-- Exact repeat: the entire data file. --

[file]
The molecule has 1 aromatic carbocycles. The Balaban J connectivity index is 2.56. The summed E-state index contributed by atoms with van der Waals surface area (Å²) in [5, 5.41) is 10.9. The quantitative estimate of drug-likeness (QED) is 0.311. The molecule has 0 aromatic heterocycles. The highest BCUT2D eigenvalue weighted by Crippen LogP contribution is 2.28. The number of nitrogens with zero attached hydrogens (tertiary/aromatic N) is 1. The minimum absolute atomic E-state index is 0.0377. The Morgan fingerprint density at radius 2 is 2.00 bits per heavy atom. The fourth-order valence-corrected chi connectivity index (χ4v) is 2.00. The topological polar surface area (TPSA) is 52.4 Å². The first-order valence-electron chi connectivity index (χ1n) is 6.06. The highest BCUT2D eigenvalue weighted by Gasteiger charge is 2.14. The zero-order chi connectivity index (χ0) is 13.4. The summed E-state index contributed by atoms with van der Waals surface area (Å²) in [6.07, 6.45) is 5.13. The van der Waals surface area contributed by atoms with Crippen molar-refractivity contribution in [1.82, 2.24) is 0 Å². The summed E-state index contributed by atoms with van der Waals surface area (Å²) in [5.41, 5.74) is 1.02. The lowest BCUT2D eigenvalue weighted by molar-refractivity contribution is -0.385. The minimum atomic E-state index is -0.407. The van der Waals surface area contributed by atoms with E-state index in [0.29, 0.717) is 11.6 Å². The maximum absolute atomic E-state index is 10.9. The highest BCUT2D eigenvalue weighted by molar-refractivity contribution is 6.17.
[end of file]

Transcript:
The molecule has 1 aromatic carbocycles. The Balaban J connectivity index is 2.56. The summed E-state index contributed by atoms with van der Waals surface area (Å²) in [5, 5.41) is 10.9. The quantitative estimate of drug-likeness (QED) is 0.311. The molecule has 0 aromatic heterocycles. The highest BCUT2D eigenvalue weighted by Crippen LogP contribution is 2.28. The number of nitrogens with zero attached hydrogens (tertiary/aromatic N) is 1. The minimum absolute atomic E-state index is 0.0377. The Morgan fingerprint density at radius 2 is 2.00 bits per heavy atom. The fourth-order valence-corrected chi connectivity index (χ4v) is 2.00. The topological polar surface area (TPSA) is 52.4 Å². The first-order valence-electron chi connectivity index (χ1n) is 6.06. The highest BCUT2D eigenvalue weighted by Gasteiger charge is 2.14. The zero-order chi connectivity index (χ0) is 13.4. The summed E-state index contributed by atoms with van der Waals surface area (Å²) in [6.07, 6.45) is 5.13. The van der Waals surface area contributed by atoms with Crippen molar-refractivity contribution in [1.82, 2.24) is 0 Å². The summed E-state index contributed by atoms with van der Waals surface area (Å²) in [5.41, 5.74) is 1.02. The lowest BCUT2D eigenvalue weighted by molar-refractivity contribution is -0.385. The minimum atomic E-state index is -0.407. The van der Waals surface area contributed by atoms with E-state index in [0.29, 0.717) is 11.6 Å². The maximum absolute atomic E-state index is 10.9. The highest BCUT2D eigenvalue weighted by molar-refractivity contribution is 6.17.